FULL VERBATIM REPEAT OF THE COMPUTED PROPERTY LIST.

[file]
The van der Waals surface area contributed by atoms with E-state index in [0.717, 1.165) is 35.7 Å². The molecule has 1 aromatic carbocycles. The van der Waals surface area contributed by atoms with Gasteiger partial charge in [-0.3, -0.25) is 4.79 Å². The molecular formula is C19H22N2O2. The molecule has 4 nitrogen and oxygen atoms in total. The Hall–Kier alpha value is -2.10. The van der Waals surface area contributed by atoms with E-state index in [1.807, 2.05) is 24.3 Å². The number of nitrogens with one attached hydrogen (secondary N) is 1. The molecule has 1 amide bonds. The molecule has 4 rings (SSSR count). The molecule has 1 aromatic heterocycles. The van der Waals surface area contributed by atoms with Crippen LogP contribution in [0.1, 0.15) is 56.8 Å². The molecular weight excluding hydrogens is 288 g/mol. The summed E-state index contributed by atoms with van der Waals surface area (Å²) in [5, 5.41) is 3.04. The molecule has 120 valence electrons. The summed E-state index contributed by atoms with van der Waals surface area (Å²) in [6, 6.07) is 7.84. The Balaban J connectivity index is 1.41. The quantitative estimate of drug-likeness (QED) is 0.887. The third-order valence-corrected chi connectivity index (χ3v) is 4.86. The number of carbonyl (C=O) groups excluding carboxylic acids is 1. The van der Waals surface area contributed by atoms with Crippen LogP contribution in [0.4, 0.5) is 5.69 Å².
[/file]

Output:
The van der Waals surface area contributed by atoms with E-state index in [0.717, 1.165) is 35.7 Å². The molecule has 1 aromatic carbocycles. The van der Waals surface area contributed by atoms with Gasteiger partial charge in [-0.3, -0.25) is 4.79 Å². The molecular formula is C19H22N2O2. The molecule has 4 nitrogen and oxygen atoms in total. The Hall–Kier alpha value is -2.10. The van der Waals surface area contributed by atoms with E-state index in [1.807, 2.05) is 24.3 Å². The number of nitrogens with one attached hydrogen (secondary N) is 1. The molecule has 1 amide bonds. The molecule has 4 rings (SSSR count). The molecule has 1 aromatic heterocycles. The van der Waals surface area contributed by atoms with Crippen LogP contribution in [0.1, 0.15) is 56.8 Å². The molecular weight excluding hydrogens is 288 g/mol. The summed E-state index contributed by atoms with van der Waals surface area (Å²) in [5, 5.41) is 3.04. The molecule has 120 valence electrons. The summed E-state index contributed by atoms with van der Waals surface area (Å²) in [6, 6.07) is 7.84. The Balaban J connectivity index is 1.41. The quantitative estimate of drug-likeness (QED) is 0.887. The third-order valence-corrected chi connectivity index (χ3v) is 4.86. The number of carbonyl (C=O) groups excluding carboxylic acids is 1. The van der Waals surface area contributed by atoms with Crippen LogP contribution in [0.4, 0.5) is 5.69 Å².